The 2006 Nissan Xterra SE arrived in our garage today, so we took it out for a spin to get some initial impressions. The Xterra is more off-road than tech focused--navigation isn't even an option, which is too bad because some nav systems work great off-road. For example, the system in thewe reviewed earlier drew in custom roads when the car was taken off-road.
Performancewise, the Xterra feels extremely capable. Its 265-horsepower, 4.0-liter V-6 gives it excellent acceleration, and its on-the-fly four-wheel-drive system lets the driver switch between two-wheel, four-high, and four-low, all from a dial in the dashboard. The five-speed automatic transmission our test car came equipped with isn't ideal for off-roading, but there's no manual option at the SE trim level. Nissan does offer an Off-Road trim level that has a six-speed manual. The Xterra is a tall car and feels a bit dicey when taking turns at any kind of speed, even with Nissan's Vehicle Dynamic Control system.
The Xterra is built on a ladder frame, which is more than evident from its rough ride. Pothole-filled city streets send strong bounces and jounces into the cabin, although the seats are cushioned enough to absorb some of the shock. Our test car came with the Rockford Fosgate premium audio package, which produces very rich sound. This system is made up of eight speakers, a subwoofer, an in-dash six-CD changer that plays MP3 CDs, and prewiring for either XM or Sirius Satellite Radio. For MP3 CDs, the stereo shows song title and folder name, although this requires pressing the Display button. Buttons in the steering wheel control the audio system and even include a power button, something we haven't seen in many steering wheel-control setups.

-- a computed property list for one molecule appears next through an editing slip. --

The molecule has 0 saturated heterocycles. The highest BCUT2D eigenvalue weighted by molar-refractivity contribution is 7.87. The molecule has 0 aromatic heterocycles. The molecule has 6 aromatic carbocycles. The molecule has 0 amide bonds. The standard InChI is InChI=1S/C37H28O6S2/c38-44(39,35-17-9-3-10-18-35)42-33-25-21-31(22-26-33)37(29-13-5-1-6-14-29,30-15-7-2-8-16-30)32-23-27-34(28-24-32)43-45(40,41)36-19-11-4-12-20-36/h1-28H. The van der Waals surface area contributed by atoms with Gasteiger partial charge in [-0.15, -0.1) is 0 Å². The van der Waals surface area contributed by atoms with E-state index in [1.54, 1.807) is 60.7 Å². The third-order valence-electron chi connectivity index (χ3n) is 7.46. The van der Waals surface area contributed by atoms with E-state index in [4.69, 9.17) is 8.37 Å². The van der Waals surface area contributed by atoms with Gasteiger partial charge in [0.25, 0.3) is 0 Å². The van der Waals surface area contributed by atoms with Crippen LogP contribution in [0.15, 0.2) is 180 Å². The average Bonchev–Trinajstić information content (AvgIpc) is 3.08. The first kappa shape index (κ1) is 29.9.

The 2006 Nissan Xterra SE's ride and interior are too Spartan for grocery trips, a taxi service for children, and other mundane activities most SUVs are used for. It's a more rugged truck that needs to be used for excursions that take it off the beaten path.